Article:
Canadian Patent Office Updates Examination Guidelines for Antibodies16/03/2017
In January, 2017, The Canadian Intellectual Property Office (CIPO) updated a portion of the Manual of Patent Office Practice (MOPOP) examination guidelines which address the requirements for patenting antibodies. The updates, contained in section 17.07 of MOPOP, are intended to reflect the current state of the art in the antibody field.
MOPOP serves as an administrative guideline for patent examiners and describes application formalities as well as CIPO’s interpretation of substantive aspects of patent law. It takes on a particular importance in Canadian patent prosecution, due to the dearth of judicial decisions in several areas of patent law, including biotechnology.
Section 17.07 provides guidance on issues of anticipation, novelty, utility and support for claims directed to antibodies, including polyclonal, monoclonal, chimeric and humanized antibodies. It states that the field has advanced sufficiently that in general, a sufficient disclosure of a specific antigen, including a full characterization, presumptively supports a claim directed to an antibody for that antigen, even if there are no examples describing production of the antibody. In the case of a polyclonal antibody, the presumption normally applies if there is nothing peculiar about the disclosed antigen and that a skilled person would assume that an antibody against that antigen could be generated by conventional means. However, the presumption can be rebutted, especially for monoclonal, chimeric or humanized antibodies. In such cases, a description of the antigen may be insufficient to support a claim to the antibody if there are, for example, a) indications in the art or the patent specification that a skilled person would have encountered difficulties in producing the antibody, b) the inventor has suggested an inability to produce the antibody, or c) there are other indications that undue experimentation or undue modification of known steps would be required to generate the antibody.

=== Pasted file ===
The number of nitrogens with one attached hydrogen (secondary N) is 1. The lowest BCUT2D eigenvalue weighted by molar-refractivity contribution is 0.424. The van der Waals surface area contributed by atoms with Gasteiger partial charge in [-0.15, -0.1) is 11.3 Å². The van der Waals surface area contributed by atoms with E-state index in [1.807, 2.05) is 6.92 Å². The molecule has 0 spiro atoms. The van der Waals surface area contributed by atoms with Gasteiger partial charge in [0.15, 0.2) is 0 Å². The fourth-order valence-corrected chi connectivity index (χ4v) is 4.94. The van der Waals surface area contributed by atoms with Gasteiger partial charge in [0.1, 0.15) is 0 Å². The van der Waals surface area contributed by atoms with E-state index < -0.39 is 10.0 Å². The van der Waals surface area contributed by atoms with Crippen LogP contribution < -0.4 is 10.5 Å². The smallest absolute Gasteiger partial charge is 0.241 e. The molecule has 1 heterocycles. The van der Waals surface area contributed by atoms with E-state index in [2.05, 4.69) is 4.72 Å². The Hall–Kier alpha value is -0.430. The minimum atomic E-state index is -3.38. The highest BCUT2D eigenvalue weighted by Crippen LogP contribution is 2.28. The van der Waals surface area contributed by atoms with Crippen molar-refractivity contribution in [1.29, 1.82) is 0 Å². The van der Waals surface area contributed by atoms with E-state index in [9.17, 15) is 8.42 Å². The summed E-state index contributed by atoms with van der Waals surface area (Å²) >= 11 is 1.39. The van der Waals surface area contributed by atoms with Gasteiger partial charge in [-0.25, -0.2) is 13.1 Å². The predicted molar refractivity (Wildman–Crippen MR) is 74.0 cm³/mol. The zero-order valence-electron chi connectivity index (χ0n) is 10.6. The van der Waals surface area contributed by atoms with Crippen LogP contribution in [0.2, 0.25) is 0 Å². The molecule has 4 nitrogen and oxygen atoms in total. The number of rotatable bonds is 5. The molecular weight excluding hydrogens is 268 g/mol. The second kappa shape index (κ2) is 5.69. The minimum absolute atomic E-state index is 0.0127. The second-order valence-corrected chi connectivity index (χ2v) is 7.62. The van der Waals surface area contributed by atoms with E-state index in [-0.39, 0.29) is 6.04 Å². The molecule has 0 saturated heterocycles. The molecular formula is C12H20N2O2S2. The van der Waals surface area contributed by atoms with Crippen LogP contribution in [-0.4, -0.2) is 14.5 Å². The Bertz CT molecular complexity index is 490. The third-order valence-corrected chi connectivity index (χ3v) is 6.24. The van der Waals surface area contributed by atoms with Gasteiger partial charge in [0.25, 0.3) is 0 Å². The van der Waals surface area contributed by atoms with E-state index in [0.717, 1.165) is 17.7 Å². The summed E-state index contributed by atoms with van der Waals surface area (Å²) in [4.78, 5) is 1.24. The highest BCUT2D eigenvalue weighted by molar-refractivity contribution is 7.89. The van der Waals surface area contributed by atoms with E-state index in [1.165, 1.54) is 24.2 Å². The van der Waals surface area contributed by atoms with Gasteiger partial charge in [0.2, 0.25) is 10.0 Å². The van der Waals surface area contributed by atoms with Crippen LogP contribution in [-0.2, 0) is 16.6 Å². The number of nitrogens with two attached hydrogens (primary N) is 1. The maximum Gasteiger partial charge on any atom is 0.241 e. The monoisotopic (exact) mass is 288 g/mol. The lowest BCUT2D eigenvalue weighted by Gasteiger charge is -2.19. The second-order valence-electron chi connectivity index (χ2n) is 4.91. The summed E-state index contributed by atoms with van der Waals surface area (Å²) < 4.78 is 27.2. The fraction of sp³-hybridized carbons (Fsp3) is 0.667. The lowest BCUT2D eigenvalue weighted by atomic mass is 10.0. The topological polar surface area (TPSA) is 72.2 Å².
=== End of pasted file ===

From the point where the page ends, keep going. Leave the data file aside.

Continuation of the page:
The presumption of sufficient description can also be rebutted if a claimed antibody is said to have unique functional characteristics that go beyond simple interaction with the target antigen or the target antigen is particularly complex.
The antigen may be described by a complete characterization or, in the case of monoclonal antibodies (including chimeric and humanized antibodies), by depositing a hybridoma that produces the antibody in a recognized depositary. However, a deposit might not support a claim directed to DNA that encodes the binding portion of an antibody.
Issues of novelty and obviousness can also turn on the nature of the antigen. If the antigen is new and inventive, then the antibody will likely be considered patentable. Even if the antigen is known or obvious, the antibody can be patentable if inventive ingenuity or undue experimentation was required to produce the antibody. As well, if the antigen is known, it can still be possible to claim an antibody generated by a specific hybridoma which has been deposited.
As with other biological and pharmaceutical inventions, the “utility” requirement can present difficulties for antibody inventions. In general, if the specification does not “promise” any specific utility, only “a mere scintilla” of utility is required, for example a research use. However, if the description promises a higher level of utility, such as specific therapeutic results, then this use must be either demonstrated or soundly predicted by way of sufficient data or other information.
The revised guidelines also provide useful examples of patentable and unpatentable claims which illustrate these principles.
Author: Adrian Zahl (former partner)
This article originally appeared in the BioTech Buzz section of the AIPLA newsletter.
This article is for information purposes only and does not constitute legal or professional advice.